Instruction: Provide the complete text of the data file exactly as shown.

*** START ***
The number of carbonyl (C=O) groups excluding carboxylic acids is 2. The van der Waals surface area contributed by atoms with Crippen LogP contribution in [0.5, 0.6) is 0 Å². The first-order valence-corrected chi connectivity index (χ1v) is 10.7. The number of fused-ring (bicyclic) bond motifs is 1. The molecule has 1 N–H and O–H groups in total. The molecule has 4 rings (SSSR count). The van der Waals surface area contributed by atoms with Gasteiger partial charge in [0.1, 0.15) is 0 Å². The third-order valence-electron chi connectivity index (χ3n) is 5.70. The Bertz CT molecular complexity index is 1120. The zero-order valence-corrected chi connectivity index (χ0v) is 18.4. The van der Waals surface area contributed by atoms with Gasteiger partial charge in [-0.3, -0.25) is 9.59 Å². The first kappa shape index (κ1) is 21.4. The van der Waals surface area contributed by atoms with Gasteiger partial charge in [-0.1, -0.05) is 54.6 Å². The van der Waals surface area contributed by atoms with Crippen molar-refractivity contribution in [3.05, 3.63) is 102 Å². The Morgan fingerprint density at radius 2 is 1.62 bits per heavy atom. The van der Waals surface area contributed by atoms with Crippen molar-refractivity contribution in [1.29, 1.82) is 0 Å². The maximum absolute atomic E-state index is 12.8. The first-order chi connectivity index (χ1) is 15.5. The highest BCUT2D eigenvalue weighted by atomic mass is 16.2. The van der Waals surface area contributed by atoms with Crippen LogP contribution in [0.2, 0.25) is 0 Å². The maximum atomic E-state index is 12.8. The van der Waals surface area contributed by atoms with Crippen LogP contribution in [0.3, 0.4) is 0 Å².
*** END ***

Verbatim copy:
The number of carbonyl (C=O) groups excluding carboxylic acids is 2. The van der Waals surface area contributed by atoms with Crippen LogP contribution in [0.5, 0.6) is 0 Å². The first-order valence-corrected chi connectivity index (χ1v) is 10.7. The number of fused-ring (bicyclic) bond motifs is 1. The molecule has 1 N–H and O–H groups in total. The molecule has 4 rings (SSSR count). The van der Waals surface area contributed by atoms with Gasteiger partial charge in [0.1, 0.15) is 0 Å². The third-order valence-electron chi connectivity index (χ3n) is 5.70. The Bertz CT molecular complexity index is 1120. The zero-order valence-corrected chi connectivity index (χ0v) is 18.4. The van der Waals surface area contributed by atoms with Gasteiger partial charge in [-0.3, -0.25) is 9.59 Å². The first kappa shape index (κ1) is 21.4. The van der Waals surface area contributed by atoms with Gasteiger partial charge in [-0.1, -0.05) is 54.6 Å². The van der Waals surface area contributed by atoms with Crippen molar-refractivity contribution in [3.05, 3.63) is 102 Å². The Morgan fingerprint density at radius 2 is 1.62 bits per heavy atom. The van der Waals surface area contributed by atoms with Crippen molar-refractivity contribution in [1.29, 1.82) is 0 Å². The maximum absolute atomic E-state index is 12.8. The first-order chi connectivity index (χ1) is 15.5. The highest BCUT2D eigenvalue weighted by atomic mass is 16.2. The van der Waals surface area contributed by atoms with Crippen LogP contribution in [0.2, 0.25) is 0 Å². The maximum atomic E-state index is 12.8. The van der Waals surface area contributed by atoms with Crippen LogP contribution in [0.3, 0.4) is 0 Å².